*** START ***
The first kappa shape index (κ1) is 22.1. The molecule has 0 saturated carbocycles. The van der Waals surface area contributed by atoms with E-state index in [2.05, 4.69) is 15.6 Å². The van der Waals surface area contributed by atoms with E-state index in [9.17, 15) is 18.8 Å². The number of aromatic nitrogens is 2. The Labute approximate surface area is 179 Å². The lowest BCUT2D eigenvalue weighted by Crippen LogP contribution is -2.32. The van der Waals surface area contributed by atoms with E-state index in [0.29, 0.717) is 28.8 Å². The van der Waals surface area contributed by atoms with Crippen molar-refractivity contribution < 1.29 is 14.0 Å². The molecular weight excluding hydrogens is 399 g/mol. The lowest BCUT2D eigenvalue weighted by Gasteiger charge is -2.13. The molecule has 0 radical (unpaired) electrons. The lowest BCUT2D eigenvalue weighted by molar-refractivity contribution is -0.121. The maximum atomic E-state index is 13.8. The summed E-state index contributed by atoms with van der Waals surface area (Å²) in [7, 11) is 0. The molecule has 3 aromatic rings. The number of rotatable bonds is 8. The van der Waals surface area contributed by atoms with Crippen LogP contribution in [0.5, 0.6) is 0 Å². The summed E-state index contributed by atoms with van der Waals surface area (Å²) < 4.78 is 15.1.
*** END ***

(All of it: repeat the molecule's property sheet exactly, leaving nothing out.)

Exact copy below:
The first kappa shape index (κ1) is 22.1. The molecule has 0 saturated carbocycles. The van der Waals surface area contributed by atoms with E-state index in [2.05, 4.69) is 15.6 Å². The van der Waals surface area contributed by atoms with E-state index in [9.17, 15) is 18.8 Å². The number of aromatic nitrogens is 2. The Labute approximate surface area is 179 Å². The lowest BCUT2D eigenvalue weighted by Crippen LogP contribution is -2.32. The van der Waals surface area contributed by atoms with E-state index in [0.29, 0.717) is 28.8 Å². The van der Waals surface area contributed by atoms with Crippen molar-refractivity contribution < 1.29 is 14.0 Å². The molecular weight excluding hydrogens is 399 g/mol. The lowest BCUT2D eigenvalue weighted by Gasteiger charge is -2.13. The molecule has 0 radical (unpaired) electrons. The lowest BCUT2D eigenvalue weighted by molar-refractivity contribution is -0.121. The maximum atomic E-state index is 13.8. The summed E-state index contributed by atoms with van der Waals surface area (Å²) in [7, 11) is 0. The molecule has 3 aromatic rings. The number of rotatable bonds is 8. The van der Waals surface area contributed by atoms with Crippen LogP contribution in [0.5, 0.6) is 0 Å². The summed E-state index contributed by atoms with van der Waals surface area (Å²) < 4.78 is 15.1.